Current feminist theory in validating
Speaking a number of years later with more knowledge about the trajectory of the global credit crisis, I find it in turn remarkable that the state of disheartenment among left-wing feminists occurred at the very moment when global capitalism entered the initial stage of this crisis – as if these feminists had a sense of foreboding, or as if the dejected feelings and subsequent calls for vigorous media-politics in the feminist debates were an indication of the larger gulf of economic despair that was yet to come.
Today, I am more than ever convinced that there is an intimate relationship between the sentiments of feminist despair and its call for mediated activism, and the contemporary of violence under neoliberal capitalist expansion and crisis.
I will use Jean Baudrillard’s ideas on media technologies and capitalism to make sense of the debates between Butler and Braidotti.
I realise this is somewhat risky, as Baudrillard has been condemned as an anti-feminist philosopher [See Gallop (1987), Morris (1988), Kellner (1989), and Plant (1993).
I do however suggest that the feminist critiques on Baudrillard have thrown out the metaphorical baby with the bathwater.
His suggestions about politics, the media and seduction, could greatly help raising the versatility of feminist theory in light of techno-neo-liberalism.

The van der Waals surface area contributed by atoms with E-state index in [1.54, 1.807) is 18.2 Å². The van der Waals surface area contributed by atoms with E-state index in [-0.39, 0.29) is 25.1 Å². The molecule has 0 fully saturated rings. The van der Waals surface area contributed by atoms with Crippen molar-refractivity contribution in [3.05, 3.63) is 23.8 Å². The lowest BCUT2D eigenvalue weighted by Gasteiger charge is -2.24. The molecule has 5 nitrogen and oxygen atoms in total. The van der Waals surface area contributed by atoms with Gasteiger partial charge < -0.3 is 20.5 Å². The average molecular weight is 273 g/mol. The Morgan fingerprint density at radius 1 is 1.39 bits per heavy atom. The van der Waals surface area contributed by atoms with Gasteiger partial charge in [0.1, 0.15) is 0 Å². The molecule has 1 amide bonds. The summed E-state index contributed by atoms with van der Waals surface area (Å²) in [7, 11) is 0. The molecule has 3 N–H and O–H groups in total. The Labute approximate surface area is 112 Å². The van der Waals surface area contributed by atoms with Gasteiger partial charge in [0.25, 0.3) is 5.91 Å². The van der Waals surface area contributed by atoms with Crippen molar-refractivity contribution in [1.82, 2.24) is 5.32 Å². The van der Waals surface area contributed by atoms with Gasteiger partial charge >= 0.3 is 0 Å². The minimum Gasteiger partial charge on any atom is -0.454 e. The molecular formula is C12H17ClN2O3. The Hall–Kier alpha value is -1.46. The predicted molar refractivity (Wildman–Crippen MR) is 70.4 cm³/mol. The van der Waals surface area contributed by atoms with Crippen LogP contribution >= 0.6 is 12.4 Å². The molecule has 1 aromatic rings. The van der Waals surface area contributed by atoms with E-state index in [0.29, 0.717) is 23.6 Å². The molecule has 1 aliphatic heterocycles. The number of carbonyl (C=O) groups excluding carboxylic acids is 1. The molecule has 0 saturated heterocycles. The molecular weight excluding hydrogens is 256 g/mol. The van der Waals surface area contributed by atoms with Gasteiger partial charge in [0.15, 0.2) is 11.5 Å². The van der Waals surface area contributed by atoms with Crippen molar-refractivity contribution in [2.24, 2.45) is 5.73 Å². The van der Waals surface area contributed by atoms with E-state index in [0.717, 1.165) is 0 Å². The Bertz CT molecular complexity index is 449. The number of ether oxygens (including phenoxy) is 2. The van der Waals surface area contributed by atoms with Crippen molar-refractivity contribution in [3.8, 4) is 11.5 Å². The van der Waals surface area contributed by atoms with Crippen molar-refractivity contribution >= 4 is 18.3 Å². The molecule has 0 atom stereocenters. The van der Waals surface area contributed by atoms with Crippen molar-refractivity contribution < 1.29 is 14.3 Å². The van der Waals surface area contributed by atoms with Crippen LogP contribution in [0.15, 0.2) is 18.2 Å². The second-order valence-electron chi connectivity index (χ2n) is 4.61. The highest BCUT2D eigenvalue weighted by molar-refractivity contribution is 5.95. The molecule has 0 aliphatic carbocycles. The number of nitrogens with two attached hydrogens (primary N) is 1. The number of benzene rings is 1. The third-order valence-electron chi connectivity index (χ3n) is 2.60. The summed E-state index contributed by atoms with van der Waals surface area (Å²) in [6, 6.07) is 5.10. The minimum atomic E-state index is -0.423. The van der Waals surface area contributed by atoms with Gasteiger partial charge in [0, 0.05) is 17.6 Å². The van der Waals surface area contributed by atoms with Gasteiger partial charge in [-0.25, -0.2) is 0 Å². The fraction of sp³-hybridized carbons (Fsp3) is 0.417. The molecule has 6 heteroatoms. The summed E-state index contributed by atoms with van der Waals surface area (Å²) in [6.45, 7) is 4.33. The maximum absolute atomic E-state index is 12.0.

On the other hand, calls from other feminists for a vigour even stronger than that of that second wave were raised in an effort to efface this nostalgia.
At that same Gender Conference, these calls to action pressed for a more abundant use of the new technologies for feminism.
As we can see from several gender-related conferences over the last years, this disheartenment has left-wing feminists segue into two seemingly opposite directions.
Braidotti’s and Butler’s quasi-oppositional politics – and they have been good friends and sparring partners for a few decades in the feminist arena – are therefore representative of how the subject in left-wing feminist theory has become tied in with neoliberal acceleration.
I propose that Braidotti’s nomadic and Butler’s Lacanian-poststructuralist subjects are today actually two sides of the same coin.
On the one hand, some of them become nostalgic for the lost energy and impact of the second wave and the nurturing arrangements of the old welfare states.
This nostalgia was particularly present at the 6th European Gender Research Conference in Poland a few years back, where several European academics profusely lamented the lost era of spirited second wave feminist activism.